U.S. Supreme Court rules in favor of Weyerhaeuser in challenge to government’s designation of private land as “critical” habitat under the Endangered Species Act

Tuesday, November 27, 2018 - 10:00am

The Supreme Court unanimously ruled in favor of Weyerhaeuser in a case concerning whether the government could designate private land in Louisiana as “critical habitat” for an endangered species—the “dusky gopher frog”—even though the land is not currently habitat (we understand no frogs have lived there since 1965) and apparently could not be habitat without significant alteration.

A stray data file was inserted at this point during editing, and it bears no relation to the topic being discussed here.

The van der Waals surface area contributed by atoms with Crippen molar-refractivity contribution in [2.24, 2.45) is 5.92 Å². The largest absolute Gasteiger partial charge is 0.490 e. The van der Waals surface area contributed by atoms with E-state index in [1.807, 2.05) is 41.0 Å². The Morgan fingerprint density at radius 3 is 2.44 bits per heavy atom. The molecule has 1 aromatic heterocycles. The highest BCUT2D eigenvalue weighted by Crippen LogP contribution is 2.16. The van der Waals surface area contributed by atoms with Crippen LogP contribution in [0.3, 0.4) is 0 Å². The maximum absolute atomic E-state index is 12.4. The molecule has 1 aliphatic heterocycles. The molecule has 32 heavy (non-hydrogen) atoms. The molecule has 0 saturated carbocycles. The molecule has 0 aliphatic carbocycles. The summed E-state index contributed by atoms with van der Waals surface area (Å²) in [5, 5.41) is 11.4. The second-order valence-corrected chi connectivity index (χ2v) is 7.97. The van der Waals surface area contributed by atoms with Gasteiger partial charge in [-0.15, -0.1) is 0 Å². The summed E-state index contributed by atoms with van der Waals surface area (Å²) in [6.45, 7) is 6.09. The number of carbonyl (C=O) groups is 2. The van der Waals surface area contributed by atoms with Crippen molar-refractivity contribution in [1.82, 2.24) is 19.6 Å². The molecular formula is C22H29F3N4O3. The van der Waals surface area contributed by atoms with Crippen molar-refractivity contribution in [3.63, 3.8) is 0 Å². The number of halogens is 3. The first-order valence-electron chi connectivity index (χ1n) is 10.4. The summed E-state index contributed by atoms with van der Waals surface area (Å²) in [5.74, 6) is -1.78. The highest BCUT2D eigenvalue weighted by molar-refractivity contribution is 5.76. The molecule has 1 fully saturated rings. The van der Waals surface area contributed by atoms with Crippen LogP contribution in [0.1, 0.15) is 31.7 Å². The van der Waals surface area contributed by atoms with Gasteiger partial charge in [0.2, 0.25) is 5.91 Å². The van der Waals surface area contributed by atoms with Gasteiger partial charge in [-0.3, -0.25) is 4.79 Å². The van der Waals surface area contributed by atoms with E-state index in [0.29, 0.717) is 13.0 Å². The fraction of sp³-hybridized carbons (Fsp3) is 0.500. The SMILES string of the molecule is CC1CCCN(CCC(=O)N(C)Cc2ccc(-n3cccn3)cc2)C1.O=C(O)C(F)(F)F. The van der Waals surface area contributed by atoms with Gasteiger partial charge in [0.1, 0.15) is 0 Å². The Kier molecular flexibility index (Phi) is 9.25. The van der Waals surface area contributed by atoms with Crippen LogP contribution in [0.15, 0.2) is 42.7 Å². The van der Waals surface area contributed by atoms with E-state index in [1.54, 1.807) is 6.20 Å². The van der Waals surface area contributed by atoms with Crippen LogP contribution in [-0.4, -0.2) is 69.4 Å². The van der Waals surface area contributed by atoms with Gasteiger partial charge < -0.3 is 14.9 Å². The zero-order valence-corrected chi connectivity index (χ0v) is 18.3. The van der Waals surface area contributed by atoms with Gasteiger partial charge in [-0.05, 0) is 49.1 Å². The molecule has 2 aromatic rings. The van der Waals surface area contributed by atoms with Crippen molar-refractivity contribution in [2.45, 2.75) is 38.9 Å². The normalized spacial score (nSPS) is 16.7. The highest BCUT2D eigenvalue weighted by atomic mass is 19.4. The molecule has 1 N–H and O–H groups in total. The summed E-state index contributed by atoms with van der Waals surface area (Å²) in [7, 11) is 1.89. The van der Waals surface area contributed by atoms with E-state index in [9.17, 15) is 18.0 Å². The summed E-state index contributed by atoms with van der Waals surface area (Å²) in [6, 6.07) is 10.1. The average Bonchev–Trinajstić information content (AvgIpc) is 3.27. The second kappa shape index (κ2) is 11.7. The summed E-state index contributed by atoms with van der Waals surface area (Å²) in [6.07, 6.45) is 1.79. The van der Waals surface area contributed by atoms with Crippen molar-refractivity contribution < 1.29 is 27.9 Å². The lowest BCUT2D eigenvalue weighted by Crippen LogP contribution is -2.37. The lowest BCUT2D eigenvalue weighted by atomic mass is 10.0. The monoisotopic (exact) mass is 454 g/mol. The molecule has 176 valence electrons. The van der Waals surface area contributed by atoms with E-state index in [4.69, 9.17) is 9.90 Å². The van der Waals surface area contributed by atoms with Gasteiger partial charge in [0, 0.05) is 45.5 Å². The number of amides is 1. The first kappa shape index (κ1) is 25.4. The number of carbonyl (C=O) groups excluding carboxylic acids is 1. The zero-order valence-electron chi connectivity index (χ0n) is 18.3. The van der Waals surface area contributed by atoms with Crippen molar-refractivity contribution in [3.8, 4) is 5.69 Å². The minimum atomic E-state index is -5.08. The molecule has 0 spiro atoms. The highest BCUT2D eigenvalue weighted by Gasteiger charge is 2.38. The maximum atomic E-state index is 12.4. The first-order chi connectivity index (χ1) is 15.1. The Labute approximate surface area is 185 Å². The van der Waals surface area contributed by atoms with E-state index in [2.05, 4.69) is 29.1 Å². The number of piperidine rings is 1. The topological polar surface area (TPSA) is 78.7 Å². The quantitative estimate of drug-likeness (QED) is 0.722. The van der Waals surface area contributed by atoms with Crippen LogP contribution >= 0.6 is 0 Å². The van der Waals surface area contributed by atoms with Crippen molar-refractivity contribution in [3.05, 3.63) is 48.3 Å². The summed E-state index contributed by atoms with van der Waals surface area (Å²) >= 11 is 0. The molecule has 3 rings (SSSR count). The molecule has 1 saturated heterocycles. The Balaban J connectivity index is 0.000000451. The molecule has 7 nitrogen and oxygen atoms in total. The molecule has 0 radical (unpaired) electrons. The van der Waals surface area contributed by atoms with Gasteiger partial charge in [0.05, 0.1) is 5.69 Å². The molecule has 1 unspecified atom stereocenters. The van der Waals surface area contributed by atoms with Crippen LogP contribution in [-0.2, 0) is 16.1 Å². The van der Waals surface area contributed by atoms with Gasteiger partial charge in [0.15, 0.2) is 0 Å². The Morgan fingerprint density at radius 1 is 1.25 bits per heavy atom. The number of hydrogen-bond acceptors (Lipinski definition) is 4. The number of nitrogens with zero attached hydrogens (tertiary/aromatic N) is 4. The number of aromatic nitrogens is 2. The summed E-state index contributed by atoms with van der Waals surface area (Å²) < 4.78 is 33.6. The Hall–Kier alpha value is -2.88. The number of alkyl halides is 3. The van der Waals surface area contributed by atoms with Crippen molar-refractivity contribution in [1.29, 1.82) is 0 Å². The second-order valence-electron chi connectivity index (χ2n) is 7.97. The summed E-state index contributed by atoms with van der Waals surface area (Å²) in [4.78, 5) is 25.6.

The Chamber filed amicus briefs in support of Weyerhaeuser at both the cert. and the merits stages.  In our merits-stage brief, the Chamber urged the Court to reverse a ruling from the Fifth Circuit that deferred to the government’s view that “critical habitat” includes unoccupied potential habitat.  The Chamber urged the Court to adopt a common sense interpretation of “critical habitat,” limiting the government’s authority to actual habitat that is critical to an endangered species.  

The case name is Weyerhaeuser Company v. U.S. Fish & Wildlife Service.  Click here to view additional case information.